The harassment, she said, is what ultimately led to the first liberation march in 1982, which she helped organize. A group of concerned residents organized Gay and Lesbian Activists, or GALA, and joined in the efforts.

In addition to the harassment, GALA opposed the Family Protection Act, which specifically targeted the rights of gay and lesbian people, according to Northampton’s proclamation.

“When we marched on Main Street, I remember there being eggs thrown from the windows and dodging eggs being thrown, and I was surprised. This is supposed to be the ‘Happy Valley,’ but it’s not necessarily the Happy Valley we all think about,” said Krolik.

In addition to harassment at work, Krolik also faced it at home. At her home in Holyoke, a group of people painted a sign saying “lezzies,” stuck it on her front lawn and set it on fire.

“I was inspired that things could change if I got involved and I wanted to show that the community could coexist with each other … I thought that if you see gay people, perhaps you can’t hate them as much,” she said.

Others that joined her during that first march included area educators, who wore paper bags on their heads to demonstrate they could lose their jobs for being lesbian or gay.

Fran Ryan of Easthampton, who was a student at the University of Massachusetts Amherst at the time, served as a peacekeeper during the first march. In that role, she put herself between the marchers and the anti-gay protesters. At that time, it wasn’t uncommon to see gay people walking down the street and having a car drive by shouting vulgar homophobic slurs and on many occasions, people were physically assaulted, she said.

“During those times, there were a lot of hecklers and anti-gay protesters,” said Ryan. “We were told to look at the tops of buildings to make sure that no one was throwing anything or shooters or anything else like that.”

Evolving pride

While protesters continued to turn out in opposition of the annual event, the harassing shouts started to be drowned out by cheers and waving flags from storefronts in support of the efforts of those marching as time went by.

“I can remember thinking: ‘oh my God. They’re supporting us’ – it’s like an event now,” Ryan said.

As the director of Noho Pride from 1999 to 2009, Melinda Shaw of Florence said that Noho Pride has always meant a lot to her and that she considers many of the people in attendance on Saturday part of her family.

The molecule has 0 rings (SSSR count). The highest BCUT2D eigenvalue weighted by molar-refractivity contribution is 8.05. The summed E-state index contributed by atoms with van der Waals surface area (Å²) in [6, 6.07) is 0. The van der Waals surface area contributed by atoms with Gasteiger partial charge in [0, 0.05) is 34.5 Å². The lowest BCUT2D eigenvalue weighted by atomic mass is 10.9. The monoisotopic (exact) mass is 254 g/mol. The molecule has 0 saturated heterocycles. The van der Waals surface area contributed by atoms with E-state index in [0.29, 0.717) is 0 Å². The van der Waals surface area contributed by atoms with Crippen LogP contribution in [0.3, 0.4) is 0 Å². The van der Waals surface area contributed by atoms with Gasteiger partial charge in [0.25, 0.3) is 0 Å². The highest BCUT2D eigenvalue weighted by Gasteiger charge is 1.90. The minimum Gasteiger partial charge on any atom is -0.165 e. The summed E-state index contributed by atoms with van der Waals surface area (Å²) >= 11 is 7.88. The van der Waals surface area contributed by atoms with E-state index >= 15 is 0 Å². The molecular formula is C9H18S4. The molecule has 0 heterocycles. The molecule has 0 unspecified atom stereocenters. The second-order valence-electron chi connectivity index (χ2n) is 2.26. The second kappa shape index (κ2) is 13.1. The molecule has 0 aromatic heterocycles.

“For me, I’ve been out since I was 16, so having a gathering of like-minded people is always fun. It really meant a lot to me to be a part of this community, my adoptive community,” she said.

Shaw took over organizing the annual event when the previous director “decided to bail.” At that point, she was the president of the Northampton Area Lesbian & Gay Business Guild, and Noho Pride was set to go on in five weeks.

“We did it, we somehow did it. I’m not sure how, but we put it on,” said Shaw. “I was eight months pregnant when I started taking it over. I did that march eight months pregnant.”

Over time, the march, which has evolved into more of a parade, has processed a number of routes throughout the city. The annual event also began to feature a festival.

After Shaw passed the baton on, the event moved to the Fairgrounds and continued to amass more people in attendance year after year.

Lorelei Erisis, who describes herself as one of the founding board members of the current iterations of Noho Pride, beamed at the opportunity to walk among the generations of marchers and organizers.

“Marching, and turning out, and fighting for queer rights, for lesbian rights, for gay rights, bisexual rights, trans rights … for fighting for all of us,” said Erisis. “And I would encourage you to keep fighting. I know it’s exhausting. I am so freaking tired. But we have to keep fighting, and we have to keep fighting to honor the people in this crowd who fought for us.

“We need to show people that we will not go away. We are here. We have been here. We have fought and we are still fighting, and we will never stop fighting,” she continued.

Emily Thurlow can be reached at ethurlow@gazettenet.com.